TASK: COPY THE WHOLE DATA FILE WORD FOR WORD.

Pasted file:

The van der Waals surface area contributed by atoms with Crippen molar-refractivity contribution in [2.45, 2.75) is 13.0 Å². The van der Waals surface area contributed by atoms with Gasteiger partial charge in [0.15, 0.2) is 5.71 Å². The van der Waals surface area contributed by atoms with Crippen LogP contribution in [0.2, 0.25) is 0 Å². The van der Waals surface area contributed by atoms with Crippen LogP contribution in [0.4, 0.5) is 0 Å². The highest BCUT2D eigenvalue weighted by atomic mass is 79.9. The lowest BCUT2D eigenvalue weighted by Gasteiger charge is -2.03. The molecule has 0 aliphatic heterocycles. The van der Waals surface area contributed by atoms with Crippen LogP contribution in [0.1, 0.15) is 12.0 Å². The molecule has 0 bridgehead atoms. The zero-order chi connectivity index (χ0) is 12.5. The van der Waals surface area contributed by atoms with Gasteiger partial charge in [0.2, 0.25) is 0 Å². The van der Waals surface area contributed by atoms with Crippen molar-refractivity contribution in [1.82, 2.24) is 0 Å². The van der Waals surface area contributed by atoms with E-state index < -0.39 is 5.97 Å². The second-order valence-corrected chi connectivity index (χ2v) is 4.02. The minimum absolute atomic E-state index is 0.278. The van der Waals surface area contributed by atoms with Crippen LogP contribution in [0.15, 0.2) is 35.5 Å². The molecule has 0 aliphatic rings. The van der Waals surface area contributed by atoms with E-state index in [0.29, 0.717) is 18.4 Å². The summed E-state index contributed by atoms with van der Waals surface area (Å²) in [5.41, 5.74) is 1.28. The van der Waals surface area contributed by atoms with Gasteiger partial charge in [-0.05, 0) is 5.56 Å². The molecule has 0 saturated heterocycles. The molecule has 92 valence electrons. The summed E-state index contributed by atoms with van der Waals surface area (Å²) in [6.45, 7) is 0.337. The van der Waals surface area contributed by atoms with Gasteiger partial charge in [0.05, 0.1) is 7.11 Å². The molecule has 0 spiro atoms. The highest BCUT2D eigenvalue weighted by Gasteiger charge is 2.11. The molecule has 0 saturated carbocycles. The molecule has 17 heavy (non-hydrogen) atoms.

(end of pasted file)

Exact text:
The van der Waals surface area contributed by atoms with Crippen molar-refractivity contribution in [2.45, 2.75) is 13.0 Å². The van der Waals surface area contributed by atoms with Gasteiger partial charge in [0.15, 0.2) is 5.71 Å². The van der Waals surface area contributed by atoms with Crippen LogP contribution in [0.2, 0.25) is 0 Å². The van der Waals surface area contributed by atoms with Crippen LogP contribution in [0.4, 0.5) is 0 Å². The highest BCUT2D eigenvalue weighted by atomic mass is 79.9. The lowest BCUT2D eigenvalue weighted by Gasteiger charge is -2.03. The molecule has 0 aliphatic heterocycles. The van der Waals surface area contributed by atoms with Crippen LogP contribution in [0.1, 0.15) is 12.0 Å². The molecule has 0 bridgehead atoms. The zero-order chi connectivity index (χ0) is 12.5. The van der Waals surface area contributed by atoms with Gasteiger partial charge in [0.2, 0.25) is 0 Å². The van der Waals surface area contributed by atoms with Crippen molar-refractivity contribution in [1.82, 2.24) is 0 Å². The van der Waals surface area contributed by atoms with E-state index < -0.39 is 5.97 Å². The second-order valence-corrected chi connectivity index (χ2v) is 4.02. The minimum absolute atomic E-state index is 0.278. The van der Waals surface area contributed by atoms with Crippen LogP contribution in [0.15, 0.2) is 35.5 Å². The molecule has 0 aliphatic rings. The van der Waals surface area contributed by atoms with E-state index in [0.29, 0.717) is 18.4 Å². The summed E-state index contributed by atoms with van der Waals surface area (Å²) in [5.41, 5.74) is 1.28. The van der Waals surface area contributed by atoms with Gasteiger partial charge in [-0.05, 0) is 5.56 Å². The molecule has 0 saturated heterocycles. The molecule has 92 valence electrons. The summed E-state index contributed by atoms with van der Waals surface area (Å²) in [6.45, 7) is 0.337. The van der Waals surface area contributed by atoms with Gasteiger partial charge in [0.05, 0.1) is 7.11 Å². The molecule has 0 spiro atoms. The highest BCUT2D eigenvalue weighted by Gasteiger charge is 2.11. The molecule has 0 saturated carbocycles. The molecule has 17 heavy (non-hydrogen) atoms.